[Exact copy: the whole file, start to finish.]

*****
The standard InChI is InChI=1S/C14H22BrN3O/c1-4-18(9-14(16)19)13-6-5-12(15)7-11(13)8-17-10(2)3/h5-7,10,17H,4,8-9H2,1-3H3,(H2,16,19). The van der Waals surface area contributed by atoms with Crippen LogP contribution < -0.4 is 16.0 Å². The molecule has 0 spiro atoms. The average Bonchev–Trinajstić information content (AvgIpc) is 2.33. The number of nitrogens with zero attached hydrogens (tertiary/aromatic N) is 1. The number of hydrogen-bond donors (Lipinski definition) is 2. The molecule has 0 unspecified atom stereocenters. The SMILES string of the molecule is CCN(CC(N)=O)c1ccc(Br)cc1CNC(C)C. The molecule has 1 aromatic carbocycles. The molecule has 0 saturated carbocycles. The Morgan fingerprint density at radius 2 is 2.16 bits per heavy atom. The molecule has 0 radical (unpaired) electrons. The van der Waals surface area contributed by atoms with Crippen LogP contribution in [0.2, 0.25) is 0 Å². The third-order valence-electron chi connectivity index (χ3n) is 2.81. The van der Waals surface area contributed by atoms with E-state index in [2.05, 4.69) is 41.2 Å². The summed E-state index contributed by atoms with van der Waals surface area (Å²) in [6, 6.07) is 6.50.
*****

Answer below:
The standard InChI is InChI=1S/C14H22BrN3O/c1-4-18(9-14(16)19)13-6-5-12(15)7-11(13)8-17-10(2)3/h5-7,10,17H,4,8-9H2,1-3H3,(H2,16,19). The van der Waals surface area contributed by atoms with Crippen LogP contribution < -0.4 is 16.0 Å². The molecule has 0 spiro atoms. The average Bonchev–Trinajstić information content (AvgIpc) is 2.33. The number of nitrogens with zero attached hydrogens (tertiary/aromatic N) is 1. The number of hydrogen-bond donors (Lipinski definition) is 2. The molecule has 0 unspecified atom stereocenters. The SMILES string of the molecule is CCN(CC(N)=O)c1ccc(Br)cc1CNC(C)C. The molecule has 1 aromatic carbocycles. The molecule has 0 saturated carbocycles. The Morgan fingerprint density at radius 2 is 2.16 bits per heavy atom. The molecule has 0 radical (unpaired) electrons. The van der Waals surface area contributed by atoms with Crippen LogP contribution in [0.2, 0.25) is 0 Å². The third-order valence-electron chi connectivity index (χ3n) is 2.81. The van der Waals surface area contributed by atoms with E-state index in [2.05, 4.69) is 41.2 Å². The summed E-state index contributed by atoms with van der Waals surface area (Å²) in [6, 6.07) is 6.50.